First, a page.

At 10/6/12 01:20 PM, Drake wrote:
This is something that has been bothering me recently. Anytime someone says "American", one automatically assumes that they are referring to a citizen of the United States. Yes, the citizens of the U.S. are Americans, but they aren't the only ones. Anyone within the Americas, north, south, or central, is an American; no exception. Canadians? Americans. Brazilians? Americans. You get my point.
It's an ambiguous point at best. When referring to someone's country of birth as their classification, i.e. I am an Englishman, the term would be used to indicate someone from the country of the United States of America and therefore not someone from the two continents that were named in honour of Amerigo Vespucci.
American - Someone from the USA (politically)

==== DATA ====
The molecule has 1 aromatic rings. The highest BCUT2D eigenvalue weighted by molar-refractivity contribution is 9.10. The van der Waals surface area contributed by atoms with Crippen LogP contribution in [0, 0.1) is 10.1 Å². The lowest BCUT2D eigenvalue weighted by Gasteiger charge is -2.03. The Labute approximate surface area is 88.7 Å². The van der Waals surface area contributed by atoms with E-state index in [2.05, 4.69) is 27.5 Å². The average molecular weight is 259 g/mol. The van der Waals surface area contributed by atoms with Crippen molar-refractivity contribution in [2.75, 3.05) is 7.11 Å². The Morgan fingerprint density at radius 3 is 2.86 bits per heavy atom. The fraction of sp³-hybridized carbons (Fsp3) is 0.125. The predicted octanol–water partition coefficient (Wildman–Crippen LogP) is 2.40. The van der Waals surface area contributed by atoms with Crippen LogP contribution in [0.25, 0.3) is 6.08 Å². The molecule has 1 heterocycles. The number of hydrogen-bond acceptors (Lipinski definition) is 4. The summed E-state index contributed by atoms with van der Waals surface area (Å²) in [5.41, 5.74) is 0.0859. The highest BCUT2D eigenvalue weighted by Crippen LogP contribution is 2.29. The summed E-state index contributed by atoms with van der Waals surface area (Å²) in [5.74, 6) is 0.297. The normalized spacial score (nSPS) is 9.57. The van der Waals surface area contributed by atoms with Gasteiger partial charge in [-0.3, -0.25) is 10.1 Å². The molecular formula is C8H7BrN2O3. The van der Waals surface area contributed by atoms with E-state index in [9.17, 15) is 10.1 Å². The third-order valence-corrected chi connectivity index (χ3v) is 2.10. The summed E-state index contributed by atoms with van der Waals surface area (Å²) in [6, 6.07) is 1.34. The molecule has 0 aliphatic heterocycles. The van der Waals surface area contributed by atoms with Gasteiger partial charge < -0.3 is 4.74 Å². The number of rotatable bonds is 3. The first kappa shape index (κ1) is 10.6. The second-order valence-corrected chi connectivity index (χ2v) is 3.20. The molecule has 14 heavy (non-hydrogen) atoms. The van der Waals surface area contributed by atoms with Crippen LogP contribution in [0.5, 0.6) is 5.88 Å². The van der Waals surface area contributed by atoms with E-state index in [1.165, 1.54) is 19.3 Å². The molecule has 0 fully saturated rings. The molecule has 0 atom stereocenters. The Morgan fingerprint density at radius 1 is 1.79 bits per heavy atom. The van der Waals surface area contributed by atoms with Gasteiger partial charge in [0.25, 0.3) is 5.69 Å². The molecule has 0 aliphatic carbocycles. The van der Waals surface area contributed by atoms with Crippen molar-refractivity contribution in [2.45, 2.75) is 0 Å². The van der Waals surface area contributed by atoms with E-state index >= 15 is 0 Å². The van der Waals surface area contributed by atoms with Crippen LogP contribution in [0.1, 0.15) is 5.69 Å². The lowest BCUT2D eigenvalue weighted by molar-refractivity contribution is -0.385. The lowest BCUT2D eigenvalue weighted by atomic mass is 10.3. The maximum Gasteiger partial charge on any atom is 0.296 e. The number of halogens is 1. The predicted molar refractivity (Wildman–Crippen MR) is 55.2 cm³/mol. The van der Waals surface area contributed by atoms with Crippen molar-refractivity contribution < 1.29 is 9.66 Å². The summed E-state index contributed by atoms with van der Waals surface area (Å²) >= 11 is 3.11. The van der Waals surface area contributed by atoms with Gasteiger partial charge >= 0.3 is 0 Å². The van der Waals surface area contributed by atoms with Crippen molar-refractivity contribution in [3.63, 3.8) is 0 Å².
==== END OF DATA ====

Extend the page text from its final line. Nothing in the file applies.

Canadian - Someone from Canada, a Canadian citizen
Yes, there is the wider view of calling Englishmen Brits and then even further zoomed out, Europeans, neither of which I particularly subscribe to (except the Olympics, I was very proud to be British during those two weeks), so if we apply that to the Americas, you can refer to everyone in the USA and Canada, that is a citizen of those countries as "North American", with Mexico and a few other countries making up "Central America", plus Brazil, Argentina, Chile and the rest making up the "South American" continent.
Where do you draw the line? There is no definite border (only one defined on maps) between North, Central and South America, the same as there isn't one between Europe, Asia and Africa. Two side to the argument, there are.
Thank you, Yoda.